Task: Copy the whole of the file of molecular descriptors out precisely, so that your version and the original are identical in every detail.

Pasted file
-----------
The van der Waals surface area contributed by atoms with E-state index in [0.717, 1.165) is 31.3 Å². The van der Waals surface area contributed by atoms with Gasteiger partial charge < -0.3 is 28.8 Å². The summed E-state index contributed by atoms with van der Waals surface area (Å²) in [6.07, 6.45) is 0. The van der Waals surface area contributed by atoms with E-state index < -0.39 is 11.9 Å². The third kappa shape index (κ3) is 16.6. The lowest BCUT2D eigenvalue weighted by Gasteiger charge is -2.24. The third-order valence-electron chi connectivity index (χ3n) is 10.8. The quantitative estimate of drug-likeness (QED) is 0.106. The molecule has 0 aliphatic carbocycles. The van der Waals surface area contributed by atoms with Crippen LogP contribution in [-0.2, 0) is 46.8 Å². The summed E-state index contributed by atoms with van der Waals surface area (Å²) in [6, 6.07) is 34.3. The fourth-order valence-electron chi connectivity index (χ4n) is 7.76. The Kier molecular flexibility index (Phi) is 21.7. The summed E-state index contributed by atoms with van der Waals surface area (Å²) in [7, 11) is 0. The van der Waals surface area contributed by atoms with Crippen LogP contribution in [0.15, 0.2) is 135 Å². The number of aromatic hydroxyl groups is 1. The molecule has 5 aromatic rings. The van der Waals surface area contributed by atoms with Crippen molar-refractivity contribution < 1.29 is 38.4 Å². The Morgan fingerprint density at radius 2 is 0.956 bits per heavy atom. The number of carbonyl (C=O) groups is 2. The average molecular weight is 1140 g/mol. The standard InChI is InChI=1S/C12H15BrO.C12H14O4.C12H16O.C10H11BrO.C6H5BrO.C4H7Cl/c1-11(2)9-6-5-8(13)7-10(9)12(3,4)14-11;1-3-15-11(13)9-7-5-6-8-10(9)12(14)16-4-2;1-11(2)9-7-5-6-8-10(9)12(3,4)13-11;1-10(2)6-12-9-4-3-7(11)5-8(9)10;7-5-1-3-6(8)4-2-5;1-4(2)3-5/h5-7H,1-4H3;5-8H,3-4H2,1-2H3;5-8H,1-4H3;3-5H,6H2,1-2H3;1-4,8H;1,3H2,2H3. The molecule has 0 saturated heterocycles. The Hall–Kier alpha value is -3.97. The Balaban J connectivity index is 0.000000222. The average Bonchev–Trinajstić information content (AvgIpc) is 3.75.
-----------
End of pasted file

The van der Waals surface area contributed by atoms with E-state index in [0.717, 1.165) is 31.3 Å². The van der Waals surface area contributed by atoms with Gasteiger partial charge < -0.3 is 28.8 Å². The summed E-state index contributed by atoms with van der Waals surface area (Å²) in [6.07, 6.45) is 0. The van der Waals surface area contributed by atoms with E-state index < -0.39 is 11.9 Å². The third kappa shape index (κ3) is 16.6. The lowest BCUT2D eigenvalue weighted by Gasteiger charge is -2.24. The third-order valence-electron chi connectivity index (χ3n) is 10.8. The quantitative estimate of drug-likeness (QED) is 0.106. The molecule has 0 aliphatic carbocycles. The van der Waals surface area contributed by atoms with Crippen LogP contribution in [-0.2, 0) is 46.8 Å². The summed E-state index contributed by atoms with van der Waals surface area (Å²) in [6, 6.07) is 34.3. The fourth-order valence-electron chi connectivity index (χ4n) is 7.76. The Kier molecular flexibility index (Phi) is 21.7. The summed E-state index contributed by atoms with van der Waals surface area (Å²) in [7, 11) is 0. The van der Waals surface area contributed by atoms with Crippen LogP contribution in [0.15, 0.2) is 135 Å². The number of aromatic hydroxyl groups is 1. The molecule has 5 aromatic rings. The van der Waals surface area contributed by atoms with Crippen molar-refractivity contribution < 1.29 is 38.4 Å². The Morgan fingerprint density at radius 2 is 0.956 bits per heavy atom. The number of carbonyl (C=O) groups is 2. The average molecular weight is 1140 g/mol. The standard InChI is InChI=1S/C12H15BrO.C12H14O4.C12H16O.C10H11BrO.C6H5BrO.C4H7Cl/c1-11(2)9-6-5-8(13)7-10(9)12(3,4)14-11;1-3-15-11(13)9-7-5-6-8-10(9)12(14)16-4-2;1-11(2)9-7-5-6-8-10(9)12(3,4)13-11;1-10(2)6-12-9-4-3-7(11)5-8(9)10;7-5-1-3-6(8)4-2-5;1-4(2)3-5/h5-7H,1-4H3;5-8H,3-4H2,1-2H3;5-8H,1-4H3;3-5H,6H2,1-2H3;1-4,8H;1,3H2,2H3. The molecule has 0 saturated heterocycles. The Hall–Kier alpha value is -3.97. The Balaban J connectivity index is 0.000000222. The average Bonchev–Trinajstić information content (AvgIpc) is 3.75.